In the graphic you can see the results of a recent opinion poll run by the Bangkok Post.
To the question, “Do you agree with the opinion piece that having armed soldiers on Bangkok streets conveys the wrong message? The soldiers are there as part of the government plans to keep Bangkok safer,” 76.8% of respondents said YES they agreed that it sent the wrong message.
Here are some key excerpts from the opinion piece published last week:
“Security authorities from the government on down have taken many wrong steps in their effort to make Bangkok safer. Seeing armed soldiers on seemingly every street corner and public place is not at all reassuring for Bangkokians or visitors. The troops convey almost every wrong image, while failing to address the problem of the continuing bomb and grenade attacks.
Creating an armed camp in the capital will heighten fear without affecting the odious group behind the serial bomb attacks.
One must credit Deputy PM Suthep Thaugsuban and his military-controlled Centre for the Resolution of the Emergency Situation (CRES) with one thing: when they said last week they would keep 464 Bangkok locations under 24-hour military surveillance, they were entirely truthful. By Saturday, Bangkok was figuratively a sea of green. Groups of soldiers in combat gear, rifles unshouldered and ready, were seemingly everywhere. Head for the skytrain station, walk warily past heavily armed troops. Go to the mall, edge by the soldiers.
The reason for this overkill (pardon the expression), is to divert attention. The unnecessary CRES and the long outdated state of emergency have failed to prevent bomb explosions and grenade attacks. They have also failed to identify any suspects in these deadly incidents.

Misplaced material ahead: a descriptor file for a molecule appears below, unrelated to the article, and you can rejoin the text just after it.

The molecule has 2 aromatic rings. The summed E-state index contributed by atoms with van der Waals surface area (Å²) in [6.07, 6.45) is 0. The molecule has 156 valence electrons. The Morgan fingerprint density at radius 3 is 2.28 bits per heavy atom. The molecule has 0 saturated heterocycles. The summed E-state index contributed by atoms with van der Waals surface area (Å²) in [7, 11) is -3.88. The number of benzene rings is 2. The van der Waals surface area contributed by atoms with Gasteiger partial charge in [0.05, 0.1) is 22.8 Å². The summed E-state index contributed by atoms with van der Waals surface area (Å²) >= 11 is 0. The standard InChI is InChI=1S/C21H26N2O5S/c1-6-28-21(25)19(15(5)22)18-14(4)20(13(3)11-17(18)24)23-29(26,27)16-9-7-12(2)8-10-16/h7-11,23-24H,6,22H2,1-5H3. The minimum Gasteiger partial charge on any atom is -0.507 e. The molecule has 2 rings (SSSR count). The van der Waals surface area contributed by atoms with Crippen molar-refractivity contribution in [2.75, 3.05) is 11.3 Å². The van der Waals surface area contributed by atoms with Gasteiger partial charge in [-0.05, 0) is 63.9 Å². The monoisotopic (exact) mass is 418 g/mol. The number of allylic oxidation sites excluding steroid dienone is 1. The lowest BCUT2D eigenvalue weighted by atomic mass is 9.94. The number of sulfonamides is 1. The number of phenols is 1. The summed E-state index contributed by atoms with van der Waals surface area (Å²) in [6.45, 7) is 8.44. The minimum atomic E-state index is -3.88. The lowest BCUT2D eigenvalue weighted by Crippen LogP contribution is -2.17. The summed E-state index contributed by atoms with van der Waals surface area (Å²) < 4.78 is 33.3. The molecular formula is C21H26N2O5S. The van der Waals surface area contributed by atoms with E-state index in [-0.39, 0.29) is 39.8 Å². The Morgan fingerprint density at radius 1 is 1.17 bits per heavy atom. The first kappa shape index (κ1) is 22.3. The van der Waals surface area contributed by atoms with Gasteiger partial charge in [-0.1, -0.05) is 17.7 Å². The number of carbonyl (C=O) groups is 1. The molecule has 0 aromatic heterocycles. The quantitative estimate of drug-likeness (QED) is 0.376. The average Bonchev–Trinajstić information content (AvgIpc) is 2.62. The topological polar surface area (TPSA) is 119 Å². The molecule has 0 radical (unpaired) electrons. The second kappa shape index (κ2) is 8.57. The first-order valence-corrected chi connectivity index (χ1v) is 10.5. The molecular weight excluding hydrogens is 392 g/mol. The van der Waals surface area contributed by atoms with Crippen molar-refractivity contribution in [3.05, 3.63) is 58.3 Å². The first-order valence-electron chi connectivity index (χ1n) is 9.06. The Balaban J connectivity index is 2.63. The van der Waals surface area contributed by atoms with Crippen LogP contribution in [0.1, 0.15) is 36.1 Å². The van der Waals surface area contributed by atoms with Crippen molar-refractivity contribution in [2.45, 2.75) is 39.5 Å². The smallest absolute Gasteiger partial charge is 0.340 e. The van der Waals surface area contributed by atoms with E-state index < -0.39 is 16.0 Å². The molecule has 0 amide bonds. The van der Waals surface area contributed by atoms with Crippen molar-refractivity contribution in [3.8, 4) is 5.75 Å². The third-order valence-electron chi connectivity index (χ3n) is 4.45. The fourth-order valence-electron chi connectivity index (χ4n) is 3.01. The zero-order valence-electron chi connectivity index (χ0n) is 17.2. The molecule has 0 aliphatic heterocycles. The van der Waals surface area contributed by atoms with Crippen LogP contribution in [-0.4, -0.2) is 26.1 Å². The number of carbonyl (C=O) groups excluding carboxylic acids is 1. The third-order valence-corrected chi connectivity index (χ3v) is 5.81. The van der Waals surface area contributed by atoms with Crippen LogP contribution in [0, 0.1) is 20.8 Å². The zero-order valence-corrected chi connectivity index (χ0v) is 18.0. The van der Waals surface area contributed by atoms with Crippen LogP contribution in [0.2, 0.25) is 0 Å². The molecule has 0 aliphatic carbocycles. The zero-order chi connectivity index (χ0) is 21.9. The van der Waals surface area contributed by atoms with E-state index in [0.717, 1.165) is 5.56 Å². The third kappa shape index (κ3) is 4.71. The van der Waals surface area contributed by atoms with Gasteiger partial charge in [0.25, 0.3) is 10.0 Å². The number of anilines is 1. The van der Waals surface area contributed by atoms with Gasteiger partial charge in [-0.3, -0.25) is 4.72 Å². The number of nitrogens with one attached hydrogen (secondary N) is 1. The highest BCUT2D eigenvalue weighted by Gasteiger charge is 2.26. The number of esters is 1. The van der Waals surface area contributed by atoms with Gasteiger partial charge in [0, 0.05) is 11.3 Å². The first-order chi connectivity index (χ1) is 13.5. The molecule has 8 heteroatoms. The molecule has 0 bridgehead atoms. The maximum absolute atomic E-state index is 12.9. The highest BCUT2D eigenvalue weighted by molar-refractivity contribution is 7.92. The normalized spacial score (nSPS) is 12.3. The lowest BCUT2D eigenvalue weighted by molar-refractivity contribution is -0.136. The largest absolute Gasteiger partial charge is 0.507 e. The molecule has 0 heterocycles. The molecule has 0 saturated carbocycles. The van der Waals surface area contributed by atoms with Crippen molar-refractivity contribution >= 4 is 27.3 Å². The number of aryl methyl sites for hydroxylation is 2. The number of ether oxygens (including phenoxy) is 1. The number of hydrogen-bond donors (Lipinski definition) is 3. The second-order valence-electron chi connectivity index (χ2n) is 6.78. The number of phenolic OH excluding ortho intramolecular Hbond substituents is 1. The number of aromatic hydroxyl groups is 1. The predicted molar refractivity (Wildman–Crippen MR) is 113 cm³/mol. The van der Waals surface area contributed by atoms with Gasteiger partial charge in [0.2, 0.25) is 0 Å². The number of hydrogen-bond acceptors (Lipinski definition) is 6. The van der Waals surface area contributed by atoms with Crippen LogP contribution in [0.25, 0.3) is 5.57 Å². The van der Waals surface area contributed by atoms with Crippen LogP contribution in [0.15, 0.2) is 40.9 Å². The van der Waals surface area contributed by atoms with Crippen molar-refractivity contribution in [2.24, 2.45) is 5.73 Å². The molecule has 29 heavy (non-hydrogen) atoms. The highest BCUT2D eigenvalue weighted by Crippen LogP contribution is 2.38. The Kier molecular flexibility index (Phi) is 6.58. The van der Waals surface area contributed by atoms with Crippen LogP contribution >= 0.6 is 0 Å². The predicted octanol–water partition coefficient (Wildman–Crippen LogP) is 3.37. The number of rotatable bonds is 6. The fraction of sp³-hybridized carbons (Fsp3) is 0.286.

This is the reasoning of the public statements by the army, police, CRES and Mr Suthep, who is in charge of all security matters: since the military-directed state of emergency and curtailing civil rights have failed to prevent violence, it is necessary to increase military control and further erode public confidence.
Clearly, this goes against common sense. Soldiers on every corner, ready to fire, is the worst possible image this country and its capital can send abroad. It inhibits public movement and harms business. It may even send the wrong message to the terrorist group behind the bombs and grenade attacks, daring them to defy the massive security with yet more explosives. Furthermore, the past attacks have all been standoff assaults, not the sort of offence which directly challenges any guards _military or otherwise.
Mr Suthep, the CRES and the army also have failed to think through this unprecedented show of military force on an almost entirely peaceful capital. If there is another attack such as the one at NBT television station last week, what next? A curfew? A checkpoint on every corner, demanding identity papers?”
In case you don’t know the background here, let me touch on a few key points. Back in April, May and June there were large scale protests by the anti-government “red shirts” who eventually took over control of the Ratchaprasong commercial shopping area of Bangkok. The two-month long protest ended in a bloody dispersal, with act of arson and vandalism that caused massive damage to the area; the most notable being the destruction by fire of Central World Shopping Center.
During the protests the government instituted a State of Emergency in Bangkok and nearly two dozen other provinces, which creates special rules for control of civil order. For a short time curfews were in effect in the capital city, though they were lifted rather quickly.
The state of emergency decree, however, has not been lifted, although relative calm has been restored (many people would say that you don’t need the word “relative” – that, in fact, things have returned to normal).
Some people argue that the State of Emergency is no longer needed; that the current government is behaving in an oppressive manner by not lifting it. The government defends itself, saying that the powers of civil control that are allowed under the Emergency decree are the reason for the generally good order in Bangkok, that threats to the security and peace of Thailand generally and Bangkok specificially are still very real, and that maintaining order in the near future means continuing the 5-month old state of emergency.
Here are a few of the key issues that relate to the Emergency Decree:
1. Some Normal Civil Rights are suspended
Several red shirt leaders (newspapers commonly estimate about 100 people) are being detained (jailed or imprisoned) indefinitely. Without the State of Emergency decree, this would be illegal, but under the special rules for maintaining civil order the police are allowed to hold suspects without the normal requirements of evidence, charge or arraignment.